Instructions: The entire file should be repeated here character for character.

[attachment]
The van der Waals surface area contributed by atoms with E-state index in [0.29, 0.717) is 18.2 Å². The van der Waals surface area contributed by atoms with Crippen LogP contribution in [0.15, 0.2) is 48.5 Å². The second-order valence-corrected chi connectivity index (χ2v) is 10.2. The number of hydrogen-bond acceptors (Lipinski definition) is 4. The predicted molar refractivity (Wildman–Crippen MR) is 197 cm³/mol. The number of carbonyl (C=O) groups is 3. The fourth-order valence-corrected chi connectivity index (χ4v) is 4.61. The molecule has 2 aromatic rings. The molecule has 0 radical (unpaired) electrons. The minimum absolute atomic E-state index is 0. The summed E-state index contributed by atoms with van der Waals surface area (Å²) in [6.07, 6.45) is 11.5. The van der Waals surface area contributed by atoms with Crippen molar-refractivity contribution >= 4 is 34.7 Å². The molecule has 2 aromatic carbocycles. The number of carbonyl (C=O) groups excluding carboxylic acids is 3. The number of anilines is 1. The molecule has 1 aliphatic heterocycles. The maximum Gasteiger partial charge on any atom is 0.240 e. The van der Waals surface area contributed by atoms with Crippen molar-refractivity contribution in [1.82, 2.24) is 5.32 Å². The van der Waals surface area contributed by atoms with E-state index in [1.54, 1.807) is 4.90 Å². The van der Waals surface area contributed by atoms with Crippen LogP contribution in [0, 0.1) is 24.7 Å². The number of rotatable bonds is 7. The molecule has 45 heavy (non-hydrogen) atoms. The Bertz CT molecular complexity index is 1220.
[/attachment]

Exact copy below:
The van der Waals surface area contributed by atoms with E-state index in [0.29, 0.717) is 18.2 Å². The van der Waals surface area contributed by atoms with Crippen LogP contribution in [0.15, 0.2) is 48.5 Å². The second-order valence-corrected chi connectivity index (χ2v) is 10.2. The number of hydrogen-bond acceptors (Lipinski definition) is 4. The predicted molar refractivity (Wildman–Crippen MR) is 197 cm³/mol. The number of carbonyl (C=O) groups is 3. The fourth-order valence-corrected chi connectivity index (χ4v) is 4.61. The molecule has 2 aromatic rings. The molecule has 0 radical (unpaired) electrons. The minimum absolute atomic E-state index is 0. The summed E-state index contributed by atoms with van der Waals surface area (Å²) in [6.07, 6.45) is 11.5. The van der Waals surface area contributed by atoms with Crippen molar-refractivity contribution >= 4 is 34.7 Å². The molecule has 2 aromatic carbocycles. The number of carbonyl (C=O) groups excluding carboxylic acids is 3. The number of anilines is 1. The molecule has 1 aliphatic heterocycles. The maximum Gasteiger partial charge on any atom is 0.240 e. The van der Waals surface area contributed by atoms with Crippen molar-refractivity contribution in [1.82, 2.24) is 5.32 Å². The van der Waals surface area contributed by atoms with E-state index in [1.54, 1.807) is 4.90 Å². The van der Waals surface area contributed by atoms with Crippen LogP contribution in [0, 0.1) is 24.7 Å². The number of rotatable bonds is 7. The molecule has 45 heavy (non-hydrogen) atoms. The Bertz CT molecular complexity index is 1220.